Here, there is undisputed evidence in the record that during the relevant time period Michael had an alcohol and drug abuse problem and that he exhibited erratic behavior. (See Def.'s Stmt. Facts ¶ 26, Pl.'s Stmt. Facts ¶ 15.) But, there is also evidence in the record creating a genuine dispute of material fact that Michael's erratic behavior was due to his bipolar disorder, and that alcohol and drug abuse were only part of Michael's problems, which not only included his bipolar disorder and ADHD, but also manic and depressed episodes. (Pl.'s Stmt. Facts ¶¶ 5, 14, 15.) There is additional evidence in the record that if O'Connor did not help administer Michael's prescriptions drugs, Michael would not take his medication, which, at times, would result in Michael's hospitalization. (Id. ¶¶ 10, 14, 15.) Thus, viewing the facts and all reasonable inferences in O'Connor's favor -- as the Court is required to do at this procedural posture -- there are genuine issues of material fact regarding the cause of Michael's behavior and O'Connor's need to help medicate and care for him in the morning.
In addition, there is sufficient evidence in the record creating a genuine dispute as to the material fact that O'Connor gave her supervisors sufficient notice of her need to care for her son in the morning and that this was the reason for her tardiness. (Pl.'s Ex. 7-14, Pl.'s Stmt. Facts ¶¶ 17, 18.) As the Seventh Circuit teaches, the FMLA notice requirement is not demanding: "The employee's duty is merely to place the employer on notice of a probable basis for FMLA leave. He doesn't have to write a brief demonstrating a legal entitlement. He just has to give the employer enough information to establish probable cause, as it were, to believe that he is entitled to FMLA leave." Stevenson v. Hyre Elec. Co., 505 F.3d 720, 725 (7th Cir. 2007) (citation omitted). Indeed, it "is enough under the FMLA if the employer knows of the employee's need for leave; the employee need not mention the statute or demand its benefits." Byrne v. Avon Prods., Inc., 328 F.3d 379, 382 (7th Cir. 2003). Moreover, the CPS's FMLA Policy does not require that notice be put in writing. (CPS's Policy at III(C)). Therefore, there is a genuine dispute as to the material fact that O'Connor gave sufficient notice.*fn3
That there are genuine disputes as to the material facts in this case is also evidenced by the fact that O'Connor was late to work on numerous occasions during September through December 2008, yet her son was not living at home at the time. (Def.'s Stmt. Facts ¶ 20.) Also, although O'Connor maintains that she was entitled to intermittent leave of anywhere from 1 to 15 minutes in the morning to supervise her son's dosages of medication and to attend to his medical needs, the Board also disciplined her for being well over 20 to 40 minutes late during the relevant time period. (Id. ¶¶ 15, 16.) Last, O'Connor was disciplined for punching into work at Morgan Park High School, but it is unclear whether O'Connor is arguing that this was part of her FMLA leave. These factual issues and disputes, however, do not change the Court's conclusion that the Board has failed to establish that judgment as a matter of law is appropriate at this juncture. The Court therefore denies the Board's summary judgment motion as to O'Connor's FMLA interference claim as Count I of the First Amended Complaint.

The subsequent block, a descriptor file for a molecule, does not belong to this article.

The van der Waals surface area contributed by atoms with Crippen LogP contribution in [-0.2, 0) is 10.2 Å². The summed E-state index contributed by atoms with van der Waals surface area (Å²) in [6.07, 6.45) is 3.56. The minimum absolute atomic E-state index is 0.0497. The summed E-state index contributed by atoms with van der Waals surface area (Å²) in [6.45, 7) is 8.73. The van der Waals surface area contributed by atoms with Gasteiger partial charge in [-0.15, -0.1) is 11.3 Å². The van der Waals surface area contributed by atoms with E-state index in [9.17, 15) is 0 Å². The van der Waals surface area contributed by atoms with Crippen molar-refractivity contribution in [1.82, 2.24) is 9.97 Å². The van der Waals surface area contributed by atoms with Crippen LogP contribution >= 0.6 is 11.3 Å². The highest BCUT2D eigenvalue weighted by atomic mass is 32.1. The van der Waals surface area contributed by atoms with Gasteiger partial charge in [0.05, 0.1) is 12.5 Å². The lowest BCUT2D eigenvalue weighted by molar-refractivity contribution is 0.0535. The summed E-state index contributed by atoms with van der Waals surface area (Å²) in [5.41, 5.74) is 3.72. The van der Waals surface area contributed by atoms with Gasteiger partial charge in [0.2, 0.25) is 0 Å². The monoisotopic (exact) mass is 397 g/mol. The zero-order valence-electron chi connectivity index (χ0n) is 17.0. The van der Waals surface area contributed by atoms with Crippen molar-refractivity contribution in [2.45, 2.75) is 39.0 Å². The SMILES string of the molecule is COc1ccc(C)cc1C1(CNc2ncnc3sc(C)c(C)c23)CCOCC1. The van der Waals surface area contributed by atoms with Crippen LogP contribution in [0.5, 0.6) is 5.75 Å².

II. FMLA Retaliation Claim
In Count II of the First Amended Complaint, O'Connor alleges that the Board retaliated against her for exercising her right to intermittent FMLA leave. Plaintiffs may proceed under the indirect or direct method of proof to establish a FMLA retaliation claim. See Goelzer v. Sheboygan County, Wis., 604 F.3d 987, 995 (7th Cir. 2010). Also, the difference between FMLA interference and retaliation claims is that retaliation claims require proof of discriminatory or retaliatory intent. See id.; Cole v. Illinois, 562 F.3d 812, 817 (7th Cir. 2009).
The Board's only argument in support of its summary judgment motion as to O'Connor's FMLA retaliation claim is that O'Connor is not eligible for intermittent FMLA leave in the first instance because her son's alcohol and drug abuse caused his erratic behavior. See Daugherty v. Wabash Ctr., Inc., 577 F.3d 747, 750 (7th Cir. 2009) ("To show a violation of FMLA rights, plaintiffs must show that they are eligible for FMLA protection"); Long v. Teachers' Ret. Sys. of Ill., 585 F.3d 344, 350 (7th Cir. 2009) ("An employer cannot retaliate if there is nothing for it to retaliate against.") (citation omitted). As discussed above, construing the facts and all reasonable inferences in O'Connor's favor, there is a genuine dispute as to the material fact regarding the cause of Michael's behavior and O'Connor's need to help medicate and care for him in the morning.
Accordingly, the Board has failed in its burden of establishing there is no genuine dispute as to any material fact and that it is entitled to judgment as a matter of law. See Celotex Corp., 477 U.S. at 323. Therefore, the Court denies the Board's summary judgment motion as to O'Connor's FMLA retaliation claim as alleged in Count II of the First Amended Complaint.